The Warren County Office of Emergency Services is proposing the addition of two new emergency medical responder vehicles to assist those in rural areas who are having trouble getting to medical calls, a proposal that could cost up to a million dollars the first year.
The plan would add two “fly cars” equipped with medical equipment that would be used to supplement the rescue squads’ coverage. It could cost as much as $300,000 to get running and result in the hiring of up to 10 paramedics to staff the vehicles around the clock.
The goal would be to supplement the squads along the Northway corridor, north of Queensbury, with a crew of EMTs that could respond countywide as needed.
Brian LaFlure, the county’s Emergency Services director, said the $1 million figure was for a full team of paramedics, and smaller, less expensive plans were possible, depending on which towns want to get involved.
“Agencies that need the help can get the help,” LaFlure said. “We’re not forcing anybody into this. It’s a ‘use it as you need it’ scenario.”
Establishment of the “fly car” program was one of the major recommendations in a new report released this month as part of the Office of Emergency Services’ efforts to improve emergency medical response in the county. Essex County is creating a similar program, as have other rural counties in New York.
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Falling numbers of volunteers have caused coverage gaps and delayed responses with many rescue squads, particularly in rural areas, and even led to the closure of one agency and service reductions at others.
Getting the county involved in EMS has been discussed for more than three years, and led to a 22-page report that was released in recent weeks. The report made a number of recommendations in addition to the creation of the fly car system.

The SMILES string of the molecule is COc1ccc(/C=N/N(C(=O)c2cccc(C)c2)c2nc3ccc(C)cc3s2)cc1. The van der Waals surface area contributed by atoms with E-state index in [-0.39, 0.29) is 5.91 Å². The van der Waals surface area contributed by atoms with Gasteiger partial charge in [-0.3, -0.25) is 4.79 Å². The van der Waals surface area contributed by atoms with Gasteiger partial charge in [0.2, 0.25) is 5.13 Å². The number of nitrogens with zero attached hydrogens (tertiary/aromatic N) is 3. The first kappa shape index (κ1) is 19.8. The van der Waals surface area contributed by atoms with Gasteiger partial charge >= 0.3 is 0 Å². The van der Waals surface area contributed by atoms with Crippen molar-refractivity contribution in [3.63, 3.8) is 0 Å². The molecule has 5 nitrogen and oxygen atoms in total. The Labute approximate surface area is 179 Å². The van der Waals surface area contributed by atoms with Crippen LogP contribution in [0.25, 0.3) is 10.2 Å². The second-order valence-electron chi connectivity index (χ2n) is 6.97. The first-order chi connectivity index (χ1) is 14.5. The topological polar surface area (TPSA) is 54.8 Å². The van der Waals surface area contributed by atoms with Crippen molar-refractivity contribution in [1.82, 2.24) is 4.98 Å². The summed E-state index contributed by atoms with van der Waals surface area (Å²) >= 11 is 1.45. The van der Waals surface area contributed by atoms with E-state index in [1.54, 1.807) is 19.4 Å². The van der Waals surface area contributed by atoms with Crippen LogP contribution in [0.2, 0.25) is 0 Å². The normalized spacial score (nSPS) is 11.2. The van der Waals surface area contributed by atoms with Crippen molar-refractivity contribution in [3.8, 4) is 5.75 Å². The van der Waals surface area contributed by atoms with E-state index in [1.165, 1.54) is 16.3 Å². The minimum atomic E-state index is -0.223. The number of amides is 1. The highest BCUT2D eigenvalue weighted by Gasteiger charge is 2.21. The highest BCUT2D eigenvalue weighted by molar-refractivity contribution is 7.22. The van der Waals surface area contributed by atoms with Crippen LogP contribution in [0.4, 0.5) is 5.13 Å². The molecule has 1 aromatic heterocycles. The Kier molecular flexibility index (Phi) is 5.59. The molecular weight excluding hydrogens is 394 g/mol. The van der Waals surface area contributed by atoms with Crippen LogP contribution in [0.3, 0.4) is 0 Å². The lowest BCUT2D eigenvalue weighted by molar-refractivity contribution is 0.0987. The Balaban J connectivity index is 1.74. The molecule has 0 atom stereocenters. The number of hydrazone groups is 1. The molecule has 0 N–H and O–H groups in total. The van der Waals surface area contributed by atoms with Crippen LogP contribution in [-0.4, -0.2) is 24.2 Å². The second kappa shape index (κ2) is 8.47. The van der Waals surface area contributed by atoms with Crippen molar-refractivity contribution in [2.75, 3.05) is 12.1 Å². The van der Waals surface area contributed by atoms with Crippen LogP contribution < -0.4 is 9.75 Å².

LaFlure said several squads have indicated they would be interested in the help.
The $1 million figure was for a larger operation with up to 10 paramedics and a supervisor, he said. Vehicles are $80,000 apiece, and a heart monitor alone costs $40,000, he said.
“There are startup costs, and that could be a lot of money involved,” he said. “There are a lot of variables. It’s going to depend on how many squads would use the service.”
In addition to creation of the fly car system, the report recommends the following:
Analyzing rescue squad call data to “determine staffing and resource deployment needs in a more extensive manner.”
Having rescue squads use standardized software to report daily staffing and determine where help is needed.
Look at redundancy of equipment and staff with some agencies, and have squads work through the county on purchasing to save money through joint purchasing power. “There are areas where some of the squads can save money, with equipment and medications,” LaFlure said.
Work with North Warren EMS to stabilize its operations and finances, potentially doing away with its “advanced life support (ALS) “ capabilities and transitioning to a “basic life support” agency, with ALS provided by the county.
Work with Mountain Lakes Regional EMS Council to establish more training courses in Warren County.
Recruit a “dedicated” physician to serve as countywide medical director for advanced life support services.
Warren County supervisors got the report May 1 and no action was taken, pending a full review. Warrensburg Supervisor Kevin Geraghty called it a good look at the “nuts and bolts” of the EMS staffing and response problem.
Some, though, expressed concern at the costs.
“It is a substantial number,” Queensbury at-Large Supervisor Ron Montesi said.
Supervisors have scheduled a meeting of the county board’s Criminal Justice & Public Safety Committee to discuss the report at 11 a.m. Monday.
Don Lehman covers crime and Warren County government for The Post-Star. His work can also be found on Twitter @PS_CrimeCourts and on poststar.com/app/blogs.